Sally Pearson Wins Gold
Overcome with emotion ... Australia's Sally Pearson wins gold. Photo: Steve Christo
Sally Pearson normally knows that she has won. Normally, she is metres in front crossing the line. This time, in the biggest race of her life, she didn’t know. She crossed the line with blank disbelief; she could not be sure if she had carried the weight of expectation over the line for a gold medal.
Seconds passed and no one knew, least of all Pearson. She looked to the screen and it told her nothing. She looked to the crowd and her coach and mouthed ‘‘Is it me?’’. No one knew.
The American announcer declared we would all know when the first name came up on the board. And still we waited. Pearson stood alone at the end of the straight praying. The screen flickered. Then read a single line. 1. S. Pearson (AUS) 12.35.
Olympic champion .... Sally Pearson. Photo: Steve Christo
She had won. Sally Pearson was the new Olympic gold medallist.
As Anna Meares's fate had been decided earlier in the day by a bee’s wing, Sally too had won by no more. Dawn Harper, the woman who had led Sally home into gold in Beijing, was sitting at her shoulder. Two hundredths of a second separated them.
Pearson fell to the ground on her hands and knees in joy and disbelief. Soon she was back on her feet and hugging Harper warmly. She ran to the sea of yellow shirts at the top of the straight and celebrated with the Australian team who came her to carry her home. She has carried the hopes of Australia in a Games that has not gone as well as many athletes would have hoped. With that, the weight fell more heavily on Pearson - the expectation that the strongest favourite in the entire Australian team would not let them down. She didn’t.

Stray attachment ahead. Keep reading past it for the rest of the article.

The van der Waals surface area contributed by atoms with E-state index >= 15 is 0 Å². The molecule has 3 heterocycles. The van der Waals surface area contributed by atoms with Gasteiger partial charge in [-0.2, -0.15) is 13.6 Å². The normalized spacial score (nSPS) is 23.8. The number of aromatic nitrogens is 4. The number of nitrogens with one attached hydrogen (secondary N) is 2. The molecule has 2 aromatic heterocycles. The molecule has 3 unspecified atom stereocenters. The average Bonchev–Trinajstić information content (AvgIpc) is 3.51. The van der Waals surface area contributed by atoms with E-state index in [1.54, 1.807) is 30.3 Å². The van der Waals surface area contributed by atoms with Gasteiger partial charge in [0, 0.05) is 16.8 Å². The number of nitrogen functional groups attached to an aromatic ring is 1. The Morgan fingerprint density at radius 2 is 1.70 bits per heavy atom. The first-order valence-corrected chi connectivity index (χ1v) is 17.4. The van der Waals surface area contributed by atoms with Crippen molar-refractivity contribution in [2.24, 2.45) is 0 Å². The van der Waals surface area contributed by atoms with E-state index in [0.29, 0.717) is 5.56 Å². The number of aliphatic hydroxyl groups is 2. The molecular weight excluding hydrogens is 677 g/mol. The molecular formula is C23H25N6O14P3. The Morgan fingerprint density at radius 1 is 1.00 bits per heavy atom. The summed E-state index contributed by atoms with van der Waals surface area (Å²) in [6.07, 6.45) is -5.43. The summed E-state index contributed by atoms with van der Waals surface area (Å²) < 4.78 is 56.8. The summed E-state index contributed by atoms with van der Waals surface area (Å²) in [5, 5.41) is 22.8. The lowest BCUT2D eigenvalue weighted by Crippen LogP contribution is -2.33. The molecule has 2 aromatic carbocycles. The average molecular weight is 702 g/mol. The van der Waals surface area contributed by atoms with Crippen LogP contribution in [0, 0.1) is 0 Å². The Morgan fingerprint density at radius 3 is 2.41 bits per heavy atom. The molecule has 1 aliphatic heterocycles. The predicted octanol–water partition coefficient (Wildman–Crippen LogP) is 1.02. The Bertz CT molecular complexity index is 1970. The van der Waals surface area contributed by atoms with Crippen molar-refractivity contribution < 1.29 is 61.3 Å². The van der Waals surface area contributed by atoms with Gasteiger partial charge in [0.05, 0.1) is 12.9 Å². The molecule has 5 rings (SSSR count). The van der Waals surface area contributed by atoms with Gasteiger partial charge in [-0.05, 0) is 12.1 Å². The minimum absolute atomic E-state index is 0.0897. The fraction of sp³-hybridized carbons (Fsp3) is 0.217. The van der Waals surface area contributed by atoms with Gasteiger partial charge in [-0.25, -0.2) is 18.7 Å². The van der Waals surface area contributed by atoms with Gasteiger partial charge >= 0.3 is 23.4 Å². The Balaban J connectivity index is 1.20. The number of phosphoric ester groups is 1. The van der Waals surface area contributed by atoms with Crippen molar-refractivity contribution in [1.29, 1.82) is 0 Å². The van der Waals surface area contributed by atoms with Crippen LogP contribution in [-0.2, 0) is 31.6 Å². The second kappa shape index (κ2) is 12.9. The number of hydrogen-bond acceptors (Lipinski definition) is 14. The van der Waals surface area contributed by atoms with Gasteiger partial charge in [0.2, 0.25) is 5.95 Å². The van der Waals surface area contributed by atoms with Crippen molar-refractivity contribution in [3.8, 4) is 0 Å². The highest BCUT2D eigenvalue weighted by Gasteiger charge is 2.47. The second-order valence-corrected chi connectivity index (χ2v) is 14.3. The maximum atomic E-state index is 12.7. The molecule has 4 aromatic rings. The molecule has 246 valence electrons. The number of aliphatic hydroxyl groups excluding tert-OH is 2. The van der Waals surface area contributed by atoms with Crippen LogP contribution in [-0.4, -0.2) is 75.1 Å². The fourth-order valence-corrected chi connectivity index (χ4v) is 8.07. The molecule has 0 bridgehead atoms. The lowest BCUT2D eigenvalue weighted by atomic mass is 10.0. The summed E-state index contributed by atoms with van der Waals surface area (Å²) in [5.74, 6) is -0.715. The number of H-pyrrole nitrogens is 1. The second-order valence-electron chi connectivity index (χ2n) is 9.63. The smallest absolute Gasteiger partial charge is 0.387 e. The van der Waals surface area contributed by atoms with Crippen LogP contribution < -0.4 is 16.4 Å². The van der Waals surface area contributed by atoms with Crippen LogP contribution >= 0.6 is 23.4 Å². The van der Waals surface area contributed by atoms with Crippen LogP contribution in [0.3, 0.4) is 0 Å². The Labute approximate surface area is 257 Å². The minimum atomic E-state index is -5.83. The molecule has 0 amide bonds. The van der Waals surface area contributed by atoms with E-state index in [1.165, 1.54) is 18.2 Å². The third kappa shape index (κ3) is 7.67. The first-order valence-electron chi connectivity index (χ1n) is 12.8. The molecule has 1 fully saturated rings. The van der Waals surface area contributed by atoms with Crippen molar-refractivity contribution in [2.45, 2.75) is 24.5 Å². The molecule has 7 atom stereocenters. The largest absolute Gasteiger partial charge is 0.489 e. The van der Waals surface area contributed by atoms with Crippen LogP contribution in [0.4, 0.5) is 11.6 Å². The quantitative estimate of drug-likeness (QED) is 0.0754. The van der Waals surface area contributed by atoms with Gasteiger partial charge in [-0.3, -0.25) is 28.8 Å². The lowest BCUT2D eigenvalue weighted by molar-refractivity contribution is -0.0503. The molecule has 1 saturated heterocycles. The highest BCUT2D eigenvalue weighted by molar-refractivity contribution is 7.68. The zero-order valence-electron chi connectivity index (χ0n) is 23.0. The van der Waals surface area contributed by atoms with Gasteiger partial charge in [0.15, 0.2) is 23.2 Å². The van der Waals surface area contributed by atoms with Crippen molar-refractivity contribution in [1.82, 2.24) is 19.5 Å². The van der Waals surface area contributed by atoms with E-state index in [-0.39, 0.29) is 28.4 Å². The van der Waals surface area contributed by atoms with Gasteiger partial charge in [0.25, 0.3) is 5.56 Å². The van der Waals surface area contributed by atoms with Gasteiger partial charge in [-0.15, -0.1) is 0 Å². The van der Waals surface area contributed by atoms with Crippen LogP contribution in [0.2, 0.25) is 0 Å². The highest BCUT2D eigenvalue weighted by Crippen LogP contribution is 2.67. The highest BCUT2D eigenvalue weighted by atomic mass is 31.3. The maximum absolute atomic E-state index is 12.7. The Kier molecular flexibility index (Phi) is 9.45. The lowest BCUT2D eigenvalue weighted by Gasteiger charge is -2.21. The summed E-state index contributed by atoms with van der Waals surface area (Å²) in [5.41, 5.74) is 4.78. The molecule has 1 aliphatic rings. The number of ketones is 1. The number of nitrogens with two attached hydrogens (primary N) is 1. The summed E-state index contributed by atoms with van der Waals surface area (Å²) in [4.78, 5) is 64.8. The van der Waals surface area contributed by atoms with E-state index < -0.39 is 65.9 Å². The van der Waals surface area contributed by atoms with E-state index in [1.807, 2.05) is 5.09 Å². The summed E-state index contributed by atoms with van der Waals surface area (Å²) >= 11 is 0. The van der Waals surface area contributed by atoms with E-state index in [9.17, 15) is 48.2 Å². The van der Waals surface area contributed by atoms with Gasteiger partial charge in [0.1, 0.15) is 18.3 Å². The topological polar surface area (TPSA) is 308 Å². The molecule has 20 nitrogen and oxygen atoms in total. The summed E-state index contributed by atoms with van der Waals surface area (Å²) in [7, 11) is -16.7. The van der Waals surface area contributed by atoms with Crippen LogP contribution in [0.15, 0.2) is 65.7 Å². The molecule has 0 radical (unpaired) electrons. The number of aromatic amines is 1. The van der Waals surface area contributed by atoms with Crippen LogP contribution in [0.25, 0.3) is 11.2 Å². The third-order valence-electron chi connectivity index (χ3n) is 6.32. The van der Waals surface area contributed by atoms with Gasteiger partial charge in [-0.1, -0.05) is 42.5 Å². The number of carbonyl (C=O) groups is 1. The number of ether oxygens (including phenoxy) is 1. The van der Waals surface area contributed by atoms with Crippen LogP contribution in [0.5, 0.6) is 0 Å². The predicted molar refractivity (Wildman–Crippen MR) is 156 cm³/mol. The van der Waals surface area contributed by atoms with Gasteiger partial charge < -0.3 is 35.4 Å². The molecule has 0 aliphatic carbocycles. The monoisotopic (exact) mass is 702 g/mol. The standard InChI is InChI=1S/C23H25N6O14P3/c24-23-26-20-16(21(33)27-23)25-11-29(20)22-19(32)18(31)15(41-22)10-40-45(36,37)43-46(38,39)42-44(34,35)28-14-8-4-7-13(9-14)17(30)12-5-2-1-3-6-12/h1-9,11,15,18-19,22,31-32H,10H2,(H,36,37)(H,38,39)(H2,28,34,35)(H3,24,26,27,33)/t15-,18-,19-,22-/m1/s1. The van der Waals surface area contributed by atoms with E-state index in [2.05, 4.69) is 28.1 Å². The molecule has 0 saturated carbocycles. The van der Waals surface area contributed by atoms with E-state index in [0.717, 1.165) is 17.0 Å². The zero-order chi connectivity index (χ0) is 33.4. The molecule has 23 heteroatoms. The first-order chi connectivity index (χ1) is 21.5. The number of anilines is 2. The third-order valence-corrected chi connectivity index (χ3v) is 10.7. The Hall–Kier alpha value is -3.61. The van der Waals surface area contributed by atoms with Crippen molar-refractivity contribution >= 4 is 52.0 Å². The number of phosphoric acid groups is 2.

She wrapped herself in a flag and paraded the straight - half in celebration, half-searching for her husband Kieran and her mum Anne. They found one another and hugged.
The margin was plainly not as authoritative as Pearson’s performances for a year and more. It took an Olympic record time for her to win the title, but she won.
She was fast out of the blocks and quickest over the first few hurdles, but as the distance grew Harper closed the gap.
Pearson was clearly ahead over the last hurdle and just held that to the line.
Harper had indicated with her semi-final that she was in form and had perhaps foxed in recent performances. On the fast track at the London stadium she ran 12.46s, the fastest time ever run for 100m hurdles in Britain.
That minor record last eight minutes, until Pearson’s semi, when she closed the race down in 12.39s.
Light rain that had stayed away all night chose the moment Pearson emerged for the final to begin to drizzle. But some parades cannot be rained upon.